Pompeo said in a tweet on May 2 that “thugs” from the regime of Venezuelan dictator Nicolas Maduro had “looted nine tons of gold bars and sent it to the Iranian regime,” adding that by doing so, Venezuela’s leaders were “partnering with the world’s leading state sponsor of terror.”
Maduro’s thugs looted nine tons of gold bars and sent it to the Iranian regime. The world’s leading thieves are partnering with the world’s leading state sponsor of terror. The greatest victims are the Venezuelan and Iranian people. pic.twitter.com/EP7iP6FVJx
— Secretary Pompeo (@SecPompeo) May 2, 2020
The gold, worth some $500 million, was payment to Iran for supporting Venezuela’s ailing gasoline refineries, according to a Bloomberg report.
Iranian jets reportedly flew in parts, technicians, and gasoline additives to fix a major refinery in Venezuela, and left with the gold bars.
Elliott Abrams, the envoy who leads U.S. efforts to topple Venezuela’s leftist leader, said that Iran has been sending “more and more planes” to the South American nation, according to AFP.
“Our guess is that they are being paid in gold,” he said at the Hudson Institute, a Washington think tank, AFP reported.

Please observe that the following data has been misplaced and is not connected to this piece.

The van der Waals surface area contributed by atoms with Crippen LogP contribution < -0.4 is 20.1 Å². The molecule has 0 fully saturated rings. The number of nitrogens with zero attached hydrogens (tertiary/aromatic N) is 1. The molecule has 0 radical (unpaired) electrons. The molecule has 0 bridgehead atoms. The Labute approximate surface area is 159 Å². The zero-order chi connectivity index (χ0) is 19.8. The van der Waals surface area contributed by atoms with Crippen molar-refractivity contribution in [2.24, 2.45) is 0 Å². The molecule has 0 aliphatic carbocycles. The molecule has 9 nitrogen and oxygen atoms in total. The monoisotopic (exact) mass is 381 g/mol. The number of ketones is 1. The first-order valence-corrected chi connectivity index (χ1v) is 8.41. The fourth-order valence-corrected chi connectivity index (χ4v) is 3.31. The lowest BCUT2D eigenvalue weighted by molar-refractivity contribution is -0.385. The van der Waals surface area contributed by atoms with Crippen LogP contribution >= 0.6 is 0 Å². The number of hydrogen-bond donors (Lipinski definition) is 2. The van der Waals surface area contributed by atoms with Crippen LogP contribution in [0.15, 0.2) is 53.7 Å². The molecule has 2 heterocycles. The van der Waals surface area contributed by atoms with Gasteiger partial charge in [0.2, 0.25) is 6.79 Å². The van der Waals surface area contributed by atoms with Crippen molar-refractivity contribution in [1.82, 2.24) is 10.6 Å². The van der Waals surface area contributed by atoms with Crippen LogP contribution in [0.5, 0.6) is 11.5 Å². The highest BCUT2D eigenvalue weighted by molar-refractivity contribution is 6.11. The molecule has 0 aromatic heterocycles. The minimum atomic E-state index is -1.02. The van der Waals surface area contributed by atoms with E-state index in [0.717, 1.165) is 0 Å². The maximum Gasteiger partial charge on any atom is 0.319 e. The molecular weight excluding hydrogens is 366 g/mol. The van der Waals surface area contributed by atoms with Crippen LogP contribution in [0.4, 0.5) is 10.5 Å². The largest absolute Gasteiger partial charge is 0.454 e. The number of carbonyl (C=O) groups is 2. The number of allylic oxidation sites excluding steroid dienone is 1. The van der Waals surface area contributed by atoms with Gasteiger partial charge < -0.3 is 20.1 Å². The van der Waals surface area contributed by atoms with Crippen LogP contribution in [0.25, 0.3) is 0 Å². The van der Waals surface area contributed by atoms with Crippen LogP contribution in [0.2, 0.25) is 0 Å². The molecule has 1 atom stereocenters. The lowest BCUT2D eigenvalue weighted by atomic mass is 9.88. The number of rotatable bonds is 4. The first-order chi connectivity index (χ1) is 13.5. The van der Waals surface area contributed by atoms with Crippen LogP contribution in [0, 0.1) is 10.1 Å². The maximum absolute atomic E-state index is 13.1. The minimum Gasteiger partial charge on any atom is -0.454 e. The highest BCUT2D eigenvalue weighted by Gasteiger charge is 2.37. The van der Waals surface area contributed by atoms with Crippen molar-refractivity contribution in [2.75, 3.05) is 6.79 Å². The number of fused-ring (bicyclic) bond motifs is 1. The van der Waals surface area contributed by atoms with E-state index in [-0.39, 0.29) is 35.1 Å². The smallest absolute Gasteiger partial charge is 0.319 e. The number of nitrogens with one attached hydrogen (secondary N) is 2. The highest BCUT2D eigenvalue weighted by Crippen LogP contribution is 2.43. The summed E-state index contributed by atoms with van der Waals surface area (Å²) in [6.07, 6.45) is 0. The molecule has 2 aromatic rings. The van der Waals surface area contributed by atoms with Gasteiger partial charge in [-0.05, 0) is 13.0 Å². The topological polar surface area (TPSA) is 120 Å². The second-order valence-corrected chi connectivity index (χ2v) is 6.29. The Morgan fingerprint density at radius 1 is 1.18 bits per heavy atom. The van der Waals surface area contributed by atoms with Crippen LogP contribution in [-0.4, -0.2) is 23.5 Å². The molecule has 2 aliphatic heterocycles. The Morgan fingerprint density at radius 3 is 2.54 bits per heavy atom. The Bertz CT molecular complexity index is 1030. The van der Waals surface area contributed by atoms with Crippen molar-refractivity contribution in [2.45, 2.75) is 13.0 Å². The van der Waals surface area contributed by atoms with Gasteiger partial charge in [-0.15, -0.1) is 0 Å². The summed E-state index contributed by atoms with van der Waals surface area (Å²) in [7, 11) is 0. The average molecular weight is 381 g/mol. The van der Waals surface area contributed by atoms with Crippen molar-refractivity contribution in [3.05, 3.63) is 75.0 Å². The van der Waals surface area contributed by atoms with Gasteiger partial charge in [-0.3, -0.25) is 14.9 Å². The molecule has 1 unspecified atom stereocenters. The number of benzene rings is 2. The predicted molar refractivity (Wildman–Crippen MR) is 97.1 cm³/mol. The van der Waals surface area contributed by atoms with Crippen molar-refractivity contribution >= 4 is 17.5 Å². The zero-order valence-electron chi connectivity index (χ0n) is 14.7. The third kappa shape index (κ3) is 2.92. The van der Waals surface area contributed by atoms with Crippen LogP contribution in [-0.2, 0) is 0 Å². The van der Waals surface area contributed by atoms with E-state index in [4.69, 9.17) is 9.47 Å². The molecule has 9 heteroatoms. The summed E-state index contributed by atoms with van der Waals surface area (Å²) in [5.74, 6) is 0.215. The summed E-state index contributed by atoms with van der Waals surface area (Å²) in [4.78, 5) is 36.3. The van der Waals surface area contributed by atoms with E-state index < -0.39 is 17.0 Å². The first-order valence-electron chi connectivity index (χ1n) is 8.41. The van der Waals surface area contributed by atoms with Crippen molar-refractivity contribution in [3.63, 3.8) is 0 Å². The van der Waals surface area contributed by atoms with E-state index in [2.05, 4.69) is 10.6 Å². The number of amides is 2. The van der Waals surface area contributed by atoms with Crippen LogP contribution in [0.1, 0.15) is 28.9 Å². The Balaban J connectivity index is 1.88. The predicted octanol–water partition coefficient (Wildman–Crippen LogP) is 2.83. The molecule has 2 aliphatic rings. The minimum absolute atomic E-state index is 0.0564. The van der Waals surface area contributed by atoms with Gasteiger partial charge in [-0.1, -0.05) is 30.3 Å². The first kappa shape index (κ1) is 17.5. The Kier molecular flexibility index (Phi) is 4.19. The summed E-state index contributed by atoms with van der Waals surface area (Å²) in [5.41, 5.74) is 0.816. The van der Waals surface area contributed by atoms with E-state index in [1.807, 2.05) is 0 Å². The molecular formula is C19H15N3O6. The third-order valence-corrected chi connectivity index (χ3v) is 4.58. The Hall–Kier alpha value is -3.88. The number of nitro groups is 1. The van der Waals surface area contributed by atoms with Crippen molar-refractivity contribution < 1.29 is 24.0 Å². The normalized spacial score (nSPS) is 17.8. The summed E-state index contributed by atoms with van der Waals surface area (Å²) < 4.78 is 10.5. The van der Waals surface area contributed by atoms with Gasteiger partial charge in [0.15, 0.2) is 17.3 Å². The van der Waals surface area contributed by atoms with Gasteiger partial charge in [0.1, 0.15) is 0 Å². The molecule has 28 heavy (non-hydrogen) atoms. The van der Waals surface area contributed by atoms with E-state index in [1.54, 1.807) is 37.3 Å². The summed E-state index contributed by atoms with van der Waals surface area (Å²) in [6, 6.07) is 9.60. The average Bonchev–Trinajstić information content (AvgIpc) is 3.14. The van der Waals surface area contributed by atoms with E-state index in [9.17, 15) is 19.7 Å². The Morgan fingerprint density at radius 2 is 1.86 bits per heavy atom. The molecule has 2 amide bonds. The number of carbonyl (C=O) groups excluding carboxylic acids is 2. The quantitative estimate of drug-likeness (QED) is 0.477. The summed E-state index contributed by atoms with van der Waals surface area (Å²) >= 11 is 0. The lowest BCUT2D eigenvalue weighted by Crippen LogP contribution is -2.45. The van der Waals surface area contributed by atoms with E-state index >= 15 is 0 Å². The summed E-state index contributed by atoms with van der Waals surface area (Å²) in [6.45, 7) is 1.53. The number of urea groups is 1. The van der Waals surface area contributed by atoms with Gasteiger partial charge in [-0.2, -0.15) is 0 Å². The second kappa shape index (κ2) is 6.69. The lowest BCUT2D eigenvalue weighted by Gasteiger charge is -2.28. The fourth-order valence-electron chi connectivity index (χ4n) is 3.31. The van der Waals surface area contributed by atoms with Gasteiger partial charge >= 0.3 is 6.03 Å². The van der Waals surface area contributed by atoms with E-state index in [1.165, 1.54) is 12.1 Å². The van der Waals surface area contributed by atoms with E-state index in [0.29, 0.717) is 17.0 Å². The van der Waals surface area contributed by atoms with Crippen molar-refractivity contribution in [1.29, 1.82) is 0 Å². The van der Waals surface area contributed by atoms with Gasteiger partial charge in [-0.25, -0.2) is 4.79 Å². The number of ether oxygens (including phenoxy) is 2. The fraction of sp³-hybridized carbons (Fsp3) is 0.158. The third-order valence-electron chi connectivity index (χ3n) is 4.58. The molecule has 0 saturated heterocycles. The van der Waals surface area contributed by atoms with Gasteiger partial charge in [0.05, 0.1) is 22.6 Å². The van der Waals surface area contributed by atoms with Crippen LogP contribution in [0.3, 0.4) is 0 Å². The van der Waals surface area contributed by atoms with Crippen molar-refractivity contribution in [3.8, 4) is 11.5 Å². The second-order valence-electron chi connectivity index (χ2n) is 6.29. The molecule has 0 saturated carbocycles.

“Those planes that are coming in from Iran that are bringing things for the oil industry are returning with the payments for those things: gold.”
The United States, which is backing an attempt by opposition leader Juan Guaido to force Maduro to step down and to call new elections, has warned bankers and traders not to deal in Venezuelan gold.
The raid on its gold reserves leaves Venezuela with hard-currency assets of just $6.3 billion, a 30-year low, according to Bloomberg.
Gold has been a critical part of Venezuela’s foreign reserves for years, ever since Maduro’s predecessor Hugo Chavez converted much of the country’s hard assets, in particular U.S. dollars, into the yellow metal.
In 2011, Chavez brought into Venezuela some $11 billion worth of gold bars from storage in other countries. As the country plunged deeper into an economic crisis, driven by socialist policies and falling prices of oil, a key export and source of revenue, Venezuela sought to sell some of its gold to fund imports and avoid defaulting on foreign debt.
Between late 2019 and early 2020, Maduro ordered the removal of some six tons of gold from the central bank vaults to raise more hard currency for his cash-strapped regime.
Maduro continues to cling to power despite U.S. sanctions and efforts to depose him.